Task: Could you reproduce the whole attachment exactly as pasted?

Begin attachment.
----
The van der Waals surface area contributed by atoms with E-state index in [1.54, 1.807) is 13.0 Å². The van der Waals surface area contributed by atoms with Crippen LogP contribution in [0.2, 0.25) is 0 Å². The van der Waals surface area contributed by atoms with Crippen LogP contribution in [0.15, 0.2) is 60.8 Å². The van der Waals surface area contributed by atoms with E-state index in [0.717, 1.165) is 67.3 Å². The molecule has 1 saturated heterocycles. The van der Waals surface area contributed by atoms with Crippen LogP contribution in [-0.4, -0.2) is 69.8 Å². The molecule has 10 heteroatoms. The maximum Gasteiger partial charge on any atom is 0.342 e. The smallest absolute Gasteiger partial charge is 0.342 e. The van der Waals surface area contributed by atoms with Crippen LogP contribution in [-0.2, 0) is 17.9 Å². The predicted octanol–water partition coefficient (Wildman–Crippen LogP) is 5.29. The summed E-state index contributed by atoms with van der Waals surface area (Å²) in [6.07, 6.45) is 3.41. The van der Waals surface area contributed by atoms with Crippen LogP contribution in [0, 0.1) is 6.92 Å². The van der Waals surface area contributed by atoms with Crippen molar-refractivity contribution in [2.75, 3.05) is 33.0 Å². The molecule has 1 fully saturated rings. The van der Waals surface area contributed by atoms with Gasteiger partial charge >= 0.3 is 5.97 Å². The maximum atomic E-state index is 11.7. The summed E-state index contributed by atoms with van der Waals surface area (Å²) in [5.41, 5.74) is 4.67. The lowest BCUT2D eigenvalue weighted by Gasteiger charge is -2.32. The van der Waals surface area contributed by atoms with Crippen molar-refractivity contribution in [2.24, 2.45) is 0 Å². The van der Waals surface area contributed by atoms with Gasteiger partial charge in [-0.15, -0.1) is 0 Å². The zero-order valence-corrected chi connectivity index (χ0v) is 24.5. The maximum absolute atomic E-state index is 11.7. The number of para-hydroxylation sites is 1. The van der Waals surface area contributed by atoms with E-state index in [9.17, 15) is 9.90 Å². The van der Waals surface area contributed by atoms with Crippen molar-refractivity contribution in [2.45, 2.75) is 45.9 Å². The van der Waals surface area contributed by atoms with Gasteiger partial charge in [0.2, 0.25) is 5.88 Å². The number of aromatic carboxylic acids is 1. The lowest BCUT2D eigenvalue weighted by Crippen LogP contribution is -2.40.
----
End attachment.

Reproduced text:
The van der Waals surface area contributed by atoms with E-state index in [1.54, 1.807) is 13.0 Å². The van der Waals surface area contributed by atoms with Crippen LogP contribution in [0.2, 0.25) is 0 Å². The van der Waals surface area contributed by atoms with Crippen LogP contribution in [0.15, 0.2) is 60.8 Å². The van der Waals surface area contributed by atoms with E-state index in [0.717, 1.165) is 67.3 Å². The molecule has 1 saturated heterocycles. The van der Waals surface area contributed by atoms with Crippen LogP contribution in [-0.4, -0.2) is 69.8 Å². The molecule has 10 heteroatoms. The maximum Gasteiger partial charge on any atom is 0.342 e. The smallest absolute Gasteiger partial charge is 0.342 e. The van der Waals surface area contributed by atoms with Crippen LogP contribution in [-0.2, 0) is 17.9 Å². The predicted octanol–water partition coefficient (Wildman–Crippen LogP) is 5.29. The summed E-state index contributed by atoms with van der Waals surface area (Å²) in [6.07, 6.45) is 3.41. The van der Waals surface area contributed by atoms with Crippen LogP contribution in [0, 0.1) is 6.92 Å². The van der Waals surface area contributed by atoms with Crippen molar-refractivity contribution in [2.75, 3.05) is 33.0 Å². The molecule has 1 fully saturated rings. The van der Waals surface area contributed by atoms with Gasteiger partial charge >= 0.3 is 5.97 Å². The maximum atomic E-state index is 11.7. The summed E-state index contributed by atoms with van der Waals surface area (Å²) in [5.41, 5.74) is 4.67. The lowest BCUT2D eigenvalue weighted by Gasteiger charge is -2.32. The van der Waals surface area contributed by atoms with Crippen molar-refractivity contribution in [2.24, 2.45) is 0 Å². The van der Waals surface area contributed by atoms with Gasteiger partial charge in [-0.15, -0.1) is 0 Å². The zero-order valence-corrected chi connectivity index (χ0v) is 24.5. The maximum absolute atomic E-state index is 11.7. The number of para-hydroxylation sites is 1. The van der Waals surface area contributed by atoms with E-state index in [9.17, 15) is 9.90 Å². The van der Waals surface area contributed by atoms with Crippen molar-refractivity contribution in [2.45, 2.75) is 45.9 Å². The van der Waals surface area contributed by atoms with Gasteiger partial charge in [0.2, 0.25) is 5.88 Å². The number of aromatic carboxylic acids is 1. The lowest BCUT2D eigenvalue weighted by Crippen LogP contribution is -2.40.